Wikipedia page: http://en.wikipedia.org/wiki/Rubik%27s_Clock
The Rubik's Clock has two sides each with nine clock faces which have a single hand. When all the clock hands on both sides are pointing up to the twelve position the puzzle is solved. The clock faces can be rotated in place by a combination of four wheels (on the corners) and four pins (on the faces). The wheels each move a group of four faces: the faces that surround the pin when it is raised...
Hmmm, this is harder to explain than I thought! I shall seek out a better description.
At time of writing, 10/10/10, I have an official WCA average of 25.94 seconds which gives me a national ranking of 8th and a world ranking of 238. Not bad for a puzzle I learned to solve in an evening. I use Stefan Pochmann's Clock Speedsolving method which seems to be very popular.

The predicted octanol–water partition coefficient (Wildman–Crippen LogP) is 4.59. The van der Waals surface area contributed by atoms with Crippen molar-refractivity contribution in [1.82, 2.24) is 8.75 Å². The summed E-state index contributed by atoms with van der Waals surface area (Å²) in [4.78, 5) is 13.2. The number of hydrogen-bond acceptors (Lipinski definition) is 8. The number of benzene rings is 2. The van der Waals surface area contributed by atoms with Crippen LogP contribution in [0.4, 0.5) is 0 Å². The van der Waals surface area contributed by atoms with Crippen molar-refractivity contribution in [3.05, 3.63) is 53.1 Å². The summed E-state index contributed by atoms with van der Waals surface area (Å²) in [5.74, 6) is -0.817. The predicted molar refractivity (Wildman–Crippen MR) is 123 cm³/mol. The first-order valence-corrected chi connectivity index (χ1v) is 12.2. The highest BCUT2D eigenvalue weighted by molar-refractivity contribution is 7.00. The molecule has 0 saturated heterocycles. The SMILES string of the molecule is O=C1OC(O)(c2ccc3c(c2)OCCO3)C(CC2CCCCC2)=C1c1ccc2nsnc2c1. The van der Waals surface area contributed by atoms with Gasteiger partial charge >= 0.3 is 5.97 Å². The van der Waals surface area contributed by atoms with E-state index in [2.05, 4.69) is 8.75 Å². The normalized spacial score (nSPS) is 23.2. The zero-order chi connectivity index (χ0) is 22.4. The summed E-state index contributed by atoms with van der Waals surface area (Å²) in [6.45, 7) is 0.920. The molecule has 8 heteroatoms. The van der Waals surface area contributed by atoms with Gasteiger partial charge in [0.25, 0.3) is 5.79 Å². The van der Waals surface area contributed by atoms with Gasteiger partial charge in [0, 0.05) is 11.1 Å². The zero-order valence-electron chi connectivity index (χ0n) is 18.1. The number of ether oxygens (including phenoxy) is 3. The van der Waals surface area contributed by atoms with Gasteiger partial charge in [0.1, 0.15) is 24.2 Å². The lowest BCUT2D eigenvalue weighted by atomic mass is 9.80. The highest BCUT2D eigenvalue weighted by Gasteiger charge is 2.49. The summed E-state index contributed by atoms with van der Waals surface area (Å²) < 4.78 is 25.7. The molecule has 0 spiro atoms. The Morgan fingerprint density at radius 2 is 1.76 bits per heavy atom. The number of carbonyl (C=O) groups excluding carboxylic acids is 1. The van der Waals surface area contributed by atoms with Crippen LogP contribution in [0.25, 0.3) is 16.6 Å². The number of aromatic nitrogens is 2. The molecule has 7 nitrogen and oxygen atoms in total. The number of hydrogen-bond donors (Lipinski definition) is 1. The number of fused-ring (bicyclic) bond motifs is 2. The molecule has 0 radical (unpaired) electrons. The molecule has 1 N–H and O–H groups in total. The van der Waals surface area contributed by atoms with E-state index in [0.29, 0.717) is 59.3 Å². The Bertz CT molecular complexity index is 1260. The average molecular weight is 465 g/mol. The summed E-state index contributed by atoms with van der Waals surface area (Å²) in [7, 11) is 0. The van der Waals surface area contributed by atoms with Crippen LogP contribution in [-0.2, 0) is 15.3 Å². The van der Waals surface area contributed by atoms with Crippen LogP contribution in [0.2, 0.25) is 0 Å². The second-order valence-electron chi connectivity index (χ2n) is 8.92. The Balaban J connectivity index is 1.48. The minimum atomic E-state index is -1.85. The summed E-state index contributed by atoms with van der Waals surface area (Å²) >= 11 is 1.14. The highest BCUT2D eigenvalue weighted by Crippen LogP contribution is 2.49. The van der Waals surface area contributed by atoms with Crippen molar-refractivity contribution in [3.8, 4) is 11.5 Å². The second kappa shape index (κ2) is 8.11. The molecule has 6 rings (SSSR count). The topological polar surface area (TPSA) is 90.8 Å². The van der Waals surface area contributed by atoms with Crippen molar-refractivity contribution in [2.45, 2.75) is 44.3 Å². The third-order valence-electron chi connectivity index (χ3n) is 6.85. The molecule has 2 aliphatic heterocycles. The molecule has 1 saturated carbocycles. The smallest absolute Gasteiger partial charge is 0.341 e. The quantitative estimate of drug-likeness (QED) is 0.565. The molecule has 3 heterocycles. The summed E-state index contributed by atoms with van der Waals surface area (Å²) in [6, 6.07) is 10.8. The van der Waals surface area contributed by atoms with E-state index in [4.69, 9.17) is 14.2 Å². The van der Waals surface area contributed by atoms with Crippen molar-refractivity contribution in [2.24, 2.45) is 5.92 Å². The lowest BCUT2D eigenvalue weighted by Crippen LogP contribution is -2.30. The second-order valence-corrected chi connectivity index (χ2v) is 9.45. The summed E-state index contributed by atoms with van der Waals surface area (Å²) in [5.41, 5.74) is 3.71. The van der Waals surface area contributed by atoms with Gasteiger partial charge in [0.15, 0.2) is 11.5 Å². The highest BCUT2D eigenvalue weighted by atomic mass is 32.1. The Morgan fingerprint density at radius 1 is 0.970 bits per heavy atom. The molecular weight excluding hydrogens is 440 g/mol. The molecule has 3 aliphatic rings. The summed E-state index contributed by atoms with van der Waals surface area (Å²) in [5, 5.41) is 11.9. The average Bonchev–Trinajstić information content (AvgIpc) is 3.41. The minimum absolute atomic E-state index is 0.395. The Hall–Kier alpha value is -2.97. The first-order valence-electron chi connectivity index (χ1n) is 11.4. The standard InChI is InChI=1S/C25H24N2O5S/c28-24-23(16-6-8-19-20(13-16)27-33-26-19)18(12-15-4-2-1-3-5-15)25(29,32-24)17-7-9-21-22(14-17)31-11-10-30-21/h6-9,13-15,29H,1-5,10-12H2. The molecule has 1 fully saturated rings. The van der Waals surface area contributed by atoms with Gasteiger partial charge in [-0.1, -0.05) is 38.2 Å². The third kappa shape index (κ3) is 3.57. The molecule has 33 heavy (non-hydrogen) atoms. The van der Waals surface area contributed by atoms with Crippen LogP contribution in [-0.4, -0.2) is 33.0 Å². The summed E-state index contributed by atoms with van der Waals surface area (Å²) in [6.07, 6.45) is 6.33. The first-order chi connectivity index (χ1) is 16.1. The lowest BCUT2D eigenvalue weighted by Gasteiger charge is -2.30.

Almost everybody in the speedsolving community uses original Rubik's brand clocks that were manufactured in the 1980s. You can pick them up on ebay for about a fiver or less if you're lucky. I have owned quite a few including one that was assembled incorrectly such that it was impossible to solve!